DIVAS NO MORE

A lesson in gender equality from the world of pro wrestling

Obsession
Business of Sport
Obsession
Business of Sport

For a long time, WWE—the world’s foremost pro wrestling organization—called male wrestlers like The Rock, Hulk Hogan, and Seth Rollins “superstars” and its females “divas.” It embodied the split between the two—the men came to wrestle and the women just had to look good.

That all changed during WrestleMania on Sunday (April 3), when WWE Hall of Famer Lita revealed the company’s first ever WWE Women’s Championship belt, which looks the same as the male WWE World Heavyweight Championship belt, and a subtle name change.

“They are so much more than divas in this ring today,” Lita told the crowd. “They are all WWE superstars.” Both players and fans warmly embraced the move.

In an op-ed on The Players Tribune, Stephanie McMahon, an on-screen villain and real-life member of the McMahon dynasty that has dominated wrestling, describes the the new belt—and the new label for its holders—as a “redefining moment” for WWE. She wrote:

This title belt represents the pinnacle of achievement in pro wrestling—and shows that in WWE, it isn’t about gender, race or ethnicity. It is simply about being the best at what you do.

Last year, McMahon called for a revolution for women in her sport, explicitly linking WWE’s female wrestlers with the US soccer team winning the women’s World Cup, Ronda Rousey being the biggest name in the UFC, and Serena Williams’s domination of tennis. It was called the “Divas Revolution,” a name that eight months later has already outlived its usefulness.

As wrestling writer David Shoemaker wrote after McMahon made her announcement:

Luckily for WWE, women’s wrestling was already undergoing a sort of renaissance right under its nose. On NXT, WWE’s developmental show, Paige and Emma and a small army of women were redefining what it meant to be a female wrestler.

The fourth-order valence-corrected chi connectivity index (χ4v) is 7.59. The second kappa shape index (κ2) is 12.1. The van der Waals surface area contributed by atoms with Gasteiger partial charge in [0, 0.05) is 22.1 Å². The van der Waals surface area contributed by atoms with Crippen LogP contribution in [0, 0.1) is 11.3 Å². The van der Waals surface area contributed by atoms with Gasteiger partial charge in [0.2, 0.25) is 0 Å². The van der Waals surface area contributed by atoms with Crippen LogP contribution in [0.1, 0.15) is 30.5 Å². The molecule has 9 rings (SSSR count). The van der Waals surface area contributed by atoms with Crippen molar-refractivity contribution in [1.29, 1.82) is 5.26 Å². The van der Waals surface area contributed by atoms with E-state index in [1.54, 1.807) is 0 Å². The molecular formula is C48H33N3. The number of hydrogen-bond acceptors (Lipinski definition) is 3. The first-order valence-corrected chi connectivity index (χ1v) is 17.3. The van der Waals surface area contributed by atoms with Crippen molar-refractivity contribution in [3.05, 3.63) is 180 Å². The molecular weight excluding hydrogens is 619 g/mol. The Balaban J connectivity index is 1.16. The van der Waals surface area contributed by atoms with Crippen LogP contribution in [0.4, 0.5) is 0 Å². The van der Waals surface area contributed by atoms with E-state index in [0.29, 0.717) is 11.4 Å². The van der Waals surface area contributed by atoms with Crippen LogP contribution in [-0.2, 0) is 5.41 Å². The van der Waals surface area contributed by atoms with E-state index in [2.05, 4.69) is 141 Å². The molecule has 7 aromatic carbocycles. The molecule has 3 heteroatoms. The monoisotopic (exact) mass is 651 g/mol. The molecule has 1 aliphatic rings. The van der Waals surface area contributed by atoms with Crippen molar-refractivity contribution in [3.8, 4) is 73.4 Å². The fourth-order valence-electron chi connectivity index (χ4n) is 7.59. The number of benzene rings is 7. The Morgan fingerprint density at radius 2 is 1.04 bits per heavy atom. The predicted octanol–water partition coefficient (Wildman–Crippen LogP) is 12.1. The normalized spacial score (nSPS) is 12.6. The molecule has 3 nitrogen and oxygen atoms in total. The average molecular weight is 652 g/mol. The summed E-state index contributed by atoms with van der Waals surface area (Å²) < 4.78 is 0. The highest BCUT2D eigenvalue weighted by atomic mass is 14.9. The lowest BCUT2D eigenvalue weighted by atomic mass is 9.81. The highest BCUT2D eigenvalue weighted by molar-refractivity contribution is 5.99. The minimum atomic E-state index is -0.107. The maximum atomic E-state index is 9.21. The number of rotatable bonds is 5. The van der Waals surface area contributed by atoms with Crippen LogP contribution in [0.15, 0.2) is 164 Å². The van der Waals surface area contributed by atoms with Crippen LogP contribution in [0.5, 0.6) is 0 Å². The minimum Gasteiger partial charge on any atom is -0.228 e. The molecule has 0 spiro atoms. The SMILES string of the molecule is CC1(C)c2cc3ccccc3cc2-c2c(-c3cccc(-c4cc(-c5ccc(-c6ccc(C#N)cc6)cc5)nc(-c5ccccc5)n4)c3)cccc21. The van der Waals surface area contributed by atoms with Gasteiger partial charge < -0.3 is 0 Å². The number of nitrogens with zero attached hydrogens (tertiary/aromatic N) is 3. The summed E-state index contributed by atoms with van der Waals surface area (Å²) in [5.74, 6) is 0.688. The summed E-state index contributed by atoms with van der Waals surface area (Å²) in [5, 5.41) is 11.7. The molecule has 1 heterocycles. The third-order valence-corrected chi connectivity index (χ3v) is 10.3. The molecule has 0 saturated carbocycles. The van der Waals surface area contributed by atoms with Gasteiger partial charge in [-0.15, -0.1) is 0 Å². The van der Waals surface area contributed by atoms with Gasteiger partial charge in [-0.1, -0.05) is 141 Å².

If WWE had once been too quick to paint its female performers as eye candy, this new generation was defiant and committed to being part of the main show. They weren’t reactionary, they were simply legitimate. They were fully formed pro wrestlers.

Stephanie McMahon has gone on to introduce more female characters in more developed storylines, who fight in competitive matches and steal the show constantly. Indeed, CBS Sports described the Women’s Championship triple-threat match between Charlotte, Becky Lynch, and Sasha Banks as “the match of the night.”

It makes sense from a financial point of view as well. WWE is trying to grow its business through its own online subscription network (paywall) and the growing audience of young (female and male) fans who are attracted by the exploits of Rousey and the US soccer team might also be enthralled by the exploits of its newest superstars. Especially as its male stars keep succumbing to injuries and concussions.

Who would have thought a lesson in feminism would come from an organization that once held bra and panties matches, where the loser was stripped to their underwear?

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